My Best to You,

Jaime

My Diet

I don’t need breakfast, brunch, luncheon
Or supper. Words are my sustenance –
Lean and raw. Eating them up; drinking them in;
Satisfied and satiated in their abundance.
Honestly, I don’t need a thing…
I’m sustained on a steady diet of typing.

Better Davis typewriter

The Rocking

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My heart swells
as I hold you
so tightly
in my arms

This is
Love

I was
told that
I would
understand it
when I got
older, but I
didn’t believe
them

Until now.

Your sweet
little lashes
kiss your
soft doughy
cheeks, and I
pray…

I pray that you
that you will
be safe

I pray that
you will find
happiness

I pray that you
will feel
loved

I pray that you
will find
love

I pray that you
will be
wise

I pray that you
won’t feel
pain

But mostly
I pray that you
close those
relentless
dark eyes
staring back
at me

and

fall

asleep.


The picture is of my daughter when she was only a week old. They say, all babies have blue eyes, but my daughter had gray steely eyes — her eyes have since turned into a rich brown color, which is stunning against her blonde curls and tan skin. I will never forget all those lovely (and sometimes not so lovely) nights rocking her to sleep. I would think she was finally asleep only to look down and see her dark eyes intently staring back at me, so I would pray — just as I pray now for her and others who are dear to me. 

An Open Letter to the Nymph (you know who you are),

Not sure if you are aware, but that poem was for my LOVE
not some sprite who runs around without any clothes on.
If we want to talk about liars, why don’t you go ahead and
tell me your age, or who you were with last night —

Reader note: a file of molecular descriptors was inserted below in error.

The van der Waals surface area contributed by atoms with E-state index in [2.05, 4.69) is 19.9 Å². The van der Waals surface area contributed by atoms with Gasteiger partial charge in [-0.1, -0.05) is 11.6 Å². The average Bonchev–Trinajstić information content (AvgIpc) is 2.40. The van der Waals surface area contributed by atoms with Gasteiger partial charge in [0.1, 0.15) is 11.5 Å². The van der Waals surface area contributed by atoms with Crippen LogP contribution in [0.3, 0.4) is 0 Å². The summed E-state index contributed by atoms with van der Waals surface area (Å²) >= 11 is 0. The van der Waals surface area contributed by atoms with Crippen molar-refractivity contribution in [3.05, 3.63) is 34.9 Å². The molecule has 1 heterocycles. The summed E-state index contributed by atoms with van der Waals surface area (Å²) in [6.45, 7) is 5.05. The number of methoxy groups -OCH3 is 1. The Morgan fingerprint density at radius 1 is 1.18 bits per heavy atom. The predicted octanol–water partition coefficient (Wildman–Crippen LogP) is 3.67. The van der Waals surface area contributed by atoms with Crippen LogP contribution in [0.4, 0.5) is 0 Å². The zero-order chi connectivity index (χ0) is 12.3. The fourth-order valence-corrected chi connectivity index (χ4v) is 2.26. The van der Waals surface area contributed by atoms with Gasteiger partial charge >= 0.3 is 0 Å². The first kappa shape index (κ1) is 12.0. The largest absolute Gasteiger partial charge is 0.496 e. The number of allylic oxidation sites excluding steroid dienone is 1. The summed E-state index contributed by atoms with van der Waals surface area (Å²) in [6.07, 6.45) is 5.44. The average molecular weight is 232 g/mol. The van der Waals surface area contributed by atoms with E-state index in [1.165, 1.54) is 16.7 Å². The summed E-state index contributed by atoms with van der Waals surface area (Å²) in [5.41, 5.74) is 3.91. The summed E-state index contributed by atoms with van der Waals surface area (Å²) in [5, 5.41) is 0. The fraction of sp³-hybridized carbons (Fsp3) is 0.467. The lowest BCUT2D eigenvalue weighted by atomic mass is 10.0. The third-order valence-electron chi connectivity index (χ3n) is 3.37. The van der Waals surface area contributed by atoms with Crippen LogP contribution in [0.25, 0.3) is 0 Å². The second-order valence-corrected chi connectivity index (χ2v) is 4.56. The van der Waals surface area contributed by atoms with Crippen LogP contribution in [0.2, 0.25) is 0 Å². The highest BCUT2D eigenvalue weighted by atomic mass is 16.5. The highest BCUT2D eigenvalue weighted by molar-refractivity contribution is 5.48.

What was that? I couldn’t hear you over the symphony of the
birds. The nightingale in particular is sounding lovely these days.
In fact, I can’t get him to shut up. I guess we just
hear what we want to, don’t we?

Winter, yes, the killing frost will come, but I’ve got a nice
little place in the woods by the lake. I build fires
and drink a little hot cider — it’s really enchanting.
You’re right though, the flowers do die, I never really said they wouldn’t.

A honeyed tongue, sounds messy, but if you’re into that sort
of thing I hear the satyrs are game for anything.
Me? Myself? Well, I’m more of the sensitive and romantic type:
you know, the kind who makes more than breakfast in bed.

Best,

The Passionate Shepherd

Today’s NaPoWriMo challenge is to “write a persona poem – a poem in the voice of someone else. Your persona could be a mythological or fictional character, a historical figure, or even an inanimate object.”

Christopher Marlowe’s pastoral poem “The Passionate Shepherd to His Love” has inspired many poems, so I wanted in on the action. I wrote back in response to Sir Walter Raleigh’s poem “The Nymph Reply to the Shepherd” in the form of an open letter (that’s poetic free verse, right? So it counts, right?)

Here are the poems that started it all: